Japan has posted a record trade deficit in January, as fuel imports rose sharply following last year's Fukushima nuclear disaster and exports were hit by a stronger yen and a slump in demand in Europe.
According to data released on Monday, the January deficit touched 1,475bn yen ($18.5bn), the highest since the nation began record-keeping in 1979, the finance ministry said.
The latest figure was more than triple the year-before shortfall of 479.4bn yen and far exceeded the previous monthly record of 967.9bn yen in January 2009 during the financial crisis.
The record figure comes after Tokyo registered an annual trade deficit in 2011, its first in 31 years.
"We expect this trend of deficit to continue until early 2013" as fuel demand for thermal power generation remains strong while slow global demand and the high yen hurts exports, said Yuichiro Nagai, an economist at Barclays Capital.
Though January's figures marked the fourth straight month of monthly deficit, it was in line with a 1.468 trillion shortfall expected by economists surveyed by Dow Jones Newswires.
Japan's overall exports tumbled 9.3 per cent to 4,510bn yen last month due to lower shipments of semi-conductors and other electronic devices.
Imports surged 9.8 per cent to 5,985bn yen, as purchases of liquefied natural gas shot up 74.3 per cent and coal rising 26.5 per cent.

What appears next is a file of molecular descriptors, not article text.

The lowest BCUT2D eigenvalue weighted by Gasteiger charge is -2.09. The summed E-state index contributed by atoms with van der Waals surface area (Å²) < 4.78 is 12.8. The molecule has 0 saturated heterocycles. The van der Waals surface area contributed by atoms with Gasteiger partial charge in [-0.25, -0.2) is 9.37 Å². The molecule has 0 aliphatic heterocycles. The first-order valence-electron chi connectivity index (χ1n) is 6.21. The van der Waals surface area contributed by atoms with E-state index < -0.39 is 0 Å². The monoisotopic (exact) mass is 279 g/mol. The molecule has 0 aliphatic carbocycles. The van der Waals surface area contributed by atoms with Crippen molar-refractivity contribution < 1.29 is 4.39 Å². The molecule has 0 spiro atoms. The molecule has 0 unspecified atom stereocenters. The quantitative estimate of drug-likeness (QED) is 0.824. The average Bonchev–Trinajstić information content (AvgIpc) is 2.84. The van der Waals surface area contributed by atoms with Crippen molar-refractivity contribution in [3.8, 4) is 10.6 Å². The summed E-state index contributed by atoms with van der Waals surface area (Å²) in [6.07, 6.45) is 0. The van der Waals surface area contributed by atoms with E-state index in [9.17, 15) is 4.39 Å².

Fossil-fuel demand surged in Japan after the March 11 earthquake-tsunami disaster sparked the world's worst nuclear accident in 25 years, leading the government to take many atomic reactors offline.
"The trade deficit is likely to continue" for the time being, said Nagai, adding that increasing European debts have also dealt a blow to trade.
"The US economy is underpinning [Japanese] exports, as seen in higher US-bound shipments of automobiles, but demand from Europe is weak," the Barclays economist said.
Nomura Securities chief economist Takahide Kiuchi said Japan's deficit was expected to narrow closer to an April-June window, unless oil prices see a big rise.
"Industrial production and other data indicate that businesses are anticipating improvements in exports of electronics and automobiles to Asia, North America and Europe," he said.
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|Timothy V. Gatto|